5 days for the homeless kicks off at Concordia, McGill universities
Dans la Rue, Chez Doris will benefit from money raised by students, others sleeping in street for 5 nights
What if tonight, instead of going home to a warm bed, you decided to sleep on the street?
That's what a group of young people at Concordia and McGill universities are doing this week.
They're sleeping outside for five nights to raise money for local shelters and services, with this year's donations going to Dans La Rue and Chez Doris.
The national campaign started at the University of Alberta in Edmonton in 2005.
It came to Montreal in 2008, when Josh Redler, a Concordia student at the time, got some friends together and decided to launch a local edition of the campaign.
"The first year was amazing, because there were three of us with a few guest sleepers here and there, and the community came out in full support of it," Redler recalled.
"People stopped us at 7 a.m. honking their horns, waking us up going, 'I got 20 bucks for you,' hanging out the window so you'd have to run out and grab it from them. That year we raised $42,000, which was way beyond what we expected."
'Dependent on the kindness of others'
The Montreal effort has grown since then. The small group has had some high-profile visitors over the years, including Georges Laraque, Mayor Denis Coderre and Prime Minister Justin Trudeau.
The campaign aims to mimic the real-life experience of homeless people, as participants are totally reliant on donations.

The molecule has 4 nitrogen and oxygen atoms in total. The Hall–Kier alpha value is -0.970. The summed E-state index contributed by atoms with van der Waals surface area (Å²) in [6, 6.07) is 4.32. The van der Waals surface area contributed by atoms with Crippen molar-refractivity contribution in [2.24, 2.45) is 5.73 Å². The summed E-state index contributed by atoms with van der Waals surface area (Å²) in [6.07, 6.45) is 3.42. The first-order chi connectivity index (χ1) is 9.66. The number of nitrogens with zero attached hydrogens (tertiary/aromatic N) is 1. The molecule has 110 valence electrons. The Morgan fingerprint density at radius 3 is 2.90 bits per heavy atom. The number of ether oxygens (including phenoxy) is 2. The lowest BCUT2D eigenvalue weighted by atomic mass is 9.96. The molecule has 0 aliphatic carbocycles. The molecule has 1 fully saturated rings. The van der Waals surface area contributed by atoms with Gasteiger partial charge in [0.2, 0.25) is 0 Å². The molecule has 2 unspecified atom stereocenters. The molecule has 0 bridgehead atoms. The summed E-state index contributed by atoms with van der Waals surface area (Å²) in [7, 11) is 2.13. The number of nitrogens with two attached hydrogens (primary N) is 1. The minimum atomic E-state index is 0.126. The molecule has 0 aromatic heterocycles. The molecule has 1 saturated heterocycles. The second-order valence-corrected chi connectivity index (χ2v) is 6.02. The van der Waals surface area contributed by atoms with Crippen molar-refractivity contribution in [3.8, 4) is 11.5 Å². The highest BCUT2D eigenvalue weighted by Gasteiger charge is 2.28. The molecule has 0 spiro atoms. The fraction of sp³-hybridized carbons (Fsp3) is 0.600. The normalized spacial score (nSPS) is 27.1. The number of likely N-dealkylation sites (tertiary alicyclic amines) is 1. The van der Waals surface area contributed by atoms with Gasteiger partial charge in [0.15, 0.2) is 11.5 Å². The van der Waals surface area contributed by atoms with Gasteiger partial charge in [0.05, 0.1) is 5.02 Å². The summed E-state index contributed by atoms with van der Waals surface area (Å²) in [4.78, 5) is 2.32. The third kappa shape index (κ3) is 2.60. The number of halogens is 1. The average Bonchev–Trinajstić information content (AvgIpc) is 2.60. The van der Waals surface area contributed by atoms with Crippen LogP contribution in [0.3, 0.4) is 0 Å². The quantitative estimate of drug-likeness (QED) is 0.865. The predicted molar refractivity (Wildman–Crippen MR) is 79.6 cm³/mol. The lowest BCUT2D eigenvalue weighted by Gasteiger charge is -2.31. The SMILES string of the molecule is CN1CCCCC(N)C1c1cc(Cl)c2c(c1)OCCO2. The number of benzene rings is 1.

"The reality of being homeless is you that you have maybe one bag, or all your belongings are with you," says Marina Boulos-Winton, executive director of Chez Doris.
"You are dependent on the kindness of others to get clean, to brush your teeth, to go to the bathroom, to have a shower, because you essentially have nothing."
The base of operations for the Concordia campaign is on the corner of De Maisonneuve Boulevard and Mackay Street.
Concordia student Stephanie Blanchette, who is participating in the campaign for her third year, described the experience as one of personal growth.
"[I do it] to remind myself that this could be me and that people that are in the street are people just like us that have just had a bad situation, and something's happened to them," she said.
The campaign is open to anyone who wants to join, including alumni, staff, faculty and members of the administration.
'Being ignored' the hardest part
Concordia's dean of students, Andrew Woodall, slept outside with the group Monday night.
Woodall said aside from the physical discomfort of actually sleeping on the ground, one of the hardest parts is actually feeling alienated from people that you see every day.
"Being ignored was the hardest part for me," he said. "I'd stand at the [Guy Metro] building with people I work with all the time, who were uncomfortable seeing someone asking for money. And then they saw me and they'd change."
The 5 days for the homeless campaign is taking place at Concordia and McGill until Friday, March 18.